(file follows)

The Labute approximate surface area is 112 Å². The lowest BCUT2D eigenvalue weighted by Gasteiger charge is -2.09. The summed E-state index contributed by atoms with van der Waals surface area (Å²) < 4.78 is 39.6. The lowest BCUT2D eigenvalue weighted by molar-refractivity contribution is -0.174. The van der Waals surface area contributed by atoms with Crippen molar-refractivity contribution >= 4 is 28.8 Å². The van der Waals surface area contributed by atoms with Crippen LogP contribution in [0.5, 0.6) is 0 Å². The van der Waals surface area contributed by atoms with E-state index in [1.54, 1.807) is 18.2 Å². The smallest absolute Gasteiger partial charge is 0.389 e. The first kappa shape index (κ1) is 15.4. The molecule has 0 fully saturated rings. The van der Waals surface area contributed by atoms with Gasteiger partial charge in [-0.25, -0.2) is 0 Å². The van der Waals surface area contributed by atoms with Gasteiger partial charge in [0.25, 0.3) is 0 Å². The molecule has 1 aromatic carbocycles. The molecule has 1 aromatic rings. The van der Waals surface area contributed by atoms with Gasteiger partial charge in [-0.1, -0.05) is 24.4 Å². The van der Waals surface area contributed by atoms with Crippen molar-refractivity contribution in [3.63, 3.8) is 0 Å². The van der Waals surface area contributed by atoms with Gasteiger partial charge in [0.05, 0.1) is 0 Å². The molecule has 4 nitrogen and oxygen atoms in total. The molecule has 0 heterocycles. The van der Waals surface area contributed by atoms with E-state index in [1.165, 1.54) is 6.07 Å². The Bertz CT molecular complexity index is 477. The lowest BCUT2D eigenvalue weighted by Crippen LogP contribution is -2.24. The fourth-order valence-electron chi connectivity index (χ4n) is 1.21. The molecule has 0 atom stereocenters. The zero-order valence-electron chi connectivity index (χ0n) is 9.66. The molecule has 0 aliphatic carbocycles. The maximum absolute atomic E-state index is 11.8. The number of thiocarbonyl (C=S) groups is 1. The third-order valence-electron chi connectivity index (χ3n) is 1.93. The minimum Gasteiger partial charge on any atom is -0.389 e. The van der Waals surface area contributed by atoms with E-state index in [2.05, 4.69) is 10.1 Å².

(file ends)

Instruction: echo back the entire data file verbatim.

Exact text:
The Labute approximate surface area is 112 Å². The lowest BCUT2D eigenvalue weighted by Gasteiger charge is -2.09. The summed E-state index contributed by atoms with van der Waals surface area (Å²) < 4.78 is 39.6. The lowest BCUT2D eigenvalue weighted by molar-refractivity contribution is -0.174. The van der Waals surface area contributed by atoms with Crippen molar-refractivity contribution >= 4 is 28.8 Å². The van der Waals surface area contributed by atoms with Crippen LogP contribution in [0.5, 0.6) is 0 Å². The van der Waals surface area contributed by atoms with E-state index in [1.54, 1.807) is 18.2 Å². The smallest absolute Gasteiger partial charge is 0.389 e. The first kappa shape index (κ1) is 15.4. The molecule has 0 fully saturated rings. The van der Waals surface area contributed by atoms with Gasteiger partial charge in [-0.25, -0.2) is 0 Å². The van der Waals surface area contributed by atoms with Gasteiger partial charge in [0.25, 0.3) is 0 Å². The molecule has 1 aromatic carbocycles. The molecule has 1 aromatic rings. The van der Waals surface area contributed by atoms with Gasteiger partial charge in [-0.1, -0.05) is 24.4 Å². The van der Waals surface area contributed by atoms with Crippen molar-refractivity contribution in [3.63, 3.8) is 0 Å². The van der Waals surface area contributed by atoms with Gasteiger partial charge in [0.05, 0.1) is 0 Å². The molecule has 4 nitrogen and oxygen atoms in total. The molecule has 0 heterocycles. The van der Waals surface area contributed by atoms with E-state index in [1.165, 1.54) is 6.07 Å². The Bertz CT molecular complexity index is 477. The lowest BCUT2D eigenvalue weighted by Crippen LogP contribution is -2.24. The fourth-order valence-electron chi connectivity index (χ4n) is 1.21. The molecule has 0 atom stereocenters. The zero-order valence-electron chi connectivity index (χ0n) is 9.66. The molecule has 0 aliphatic carbocycles. The maximum absolute atomic E-state index is 11.8. The number of thiocarbonyl (C=S) groups is 1. The third-order valence-electron chi connectivity index (χ3n) is 1.93. The minimum Gasteiger partial charge on any atom is -0.389 e. The van der Waals surface area contributed by atoms with E-state index in [2.05, 4.69) is 10.1 Å².